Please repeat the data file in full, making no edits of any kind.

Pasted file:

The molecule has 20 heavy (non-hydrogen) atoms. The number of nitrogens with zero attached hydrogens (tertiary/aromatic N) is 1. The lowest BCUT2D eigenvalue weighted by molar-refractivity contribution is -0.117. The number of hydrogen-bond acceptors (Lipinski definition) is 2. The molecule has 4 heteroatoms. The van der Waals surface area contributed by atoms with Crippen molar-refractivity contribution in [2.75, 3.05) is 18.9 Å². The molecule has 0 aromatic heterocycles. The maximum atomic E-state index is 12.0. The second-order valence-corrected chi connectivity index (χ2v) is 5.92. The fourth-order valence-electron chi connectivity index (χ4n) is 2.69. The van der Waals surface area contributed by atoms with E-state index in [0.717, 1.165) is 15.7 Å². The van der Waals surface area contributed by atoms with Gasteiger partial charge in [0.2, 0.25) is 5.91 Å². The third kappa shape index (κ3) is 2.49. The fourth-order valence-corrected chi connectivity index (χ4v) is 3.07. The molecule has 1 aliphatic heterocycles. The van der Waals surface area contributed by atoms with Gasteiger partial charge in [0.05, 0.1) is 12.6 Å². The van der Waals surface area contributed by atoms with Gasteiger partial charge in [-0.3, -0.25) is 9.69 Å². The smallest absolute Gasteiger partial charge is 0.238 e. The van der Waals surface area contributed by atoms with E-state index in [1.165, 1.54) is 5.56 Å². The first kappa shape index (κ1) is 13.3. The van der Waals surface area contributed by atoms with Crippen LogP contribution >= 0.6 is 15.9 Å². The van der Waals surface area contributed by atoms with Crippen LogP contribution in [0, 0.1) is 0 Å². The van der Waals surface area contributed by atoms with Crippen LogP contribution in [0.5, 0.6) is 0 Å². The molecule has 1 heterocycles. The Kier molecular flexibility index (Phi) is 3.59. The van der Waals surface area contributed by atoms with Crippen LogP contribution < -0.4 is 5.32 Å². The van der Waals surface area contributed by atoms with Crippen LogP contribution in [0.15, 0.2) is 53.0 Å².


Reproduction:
The molecule has 20 heavy (non-hydrogen) atoms. The number of nitrogens with zero attached hydrogens (tertiary/aromatic N) is 1. The lowest BCUT2D eigenvalue weighted by molar-refractivity contribution is -0.117. The number of hydrogen-bond acceptors (Lipinski definition) is 2. The molecule has 4 heteroatoms. The van der Waals surface area contributed by atoms with Crippen molar-refractivity contribution in [2.75, 3.05) is 18.9 Å². The molecule has 0 aromatic heterocycles. The maximum atomic E-state index is 12.0. The second-order valence-corrected chi connectivity index (χ2v) is 5.92. The fourth-order valence-electron chi connectivity index (χ4n) is 2.69. The van der Waals surface area contributed by atoms with E-state index in [0.717, 1.165) is 15.7 Å². The van der Waals surface area contributed by atoms with Gasteiger partial charge in [0.2, 0.25) is 5.91 Å². The third kappa shape index (κ3) is 2.49. The fourth-order valence-corrected chi connectivity index (χ4v) is 3.07. The molecule has 1 aliphatic heterocycles. The van der Waals surface area contributed by atoms with Gasteiger partial charge in [0.05, 0.1) is 12.6 Å². The van der Waals surface area contributed by atoms with Gasteiger partial charge in [-0.3, -0.25) is 9.69 Å². The smallest absolute Gasteiger partial charge is 0.238 e. The van der Waals surface area contributed by atoms with E-state index in [1.165, 1.54) is 5.56 Å². The first kappa shape index (κ1) is 13.3. The van der Waals surface area contributed by atoms with Crippen LogP contribution >= 0.6 is 15.9 Å². The van der Waals surface area contributed by atoms with Crippen LogP contribution in [0, 0.1) is 0 Å². The van der Waals surface area contributed by atoms with Crippen LogP contribution in [0.5, 0.6) is 0 Å². The molecule has 1 heterocycles. The Kier molecular flexibility index (Phi) is 3.59. The van der Waals surface area contributed by atoms with Crippen LogP contribution < -0.4 is 5.32 Å². The van der Waals surface area contributed by atoms with Crippen LogP contribution in [0.15, 0.2) is 53.0 Å².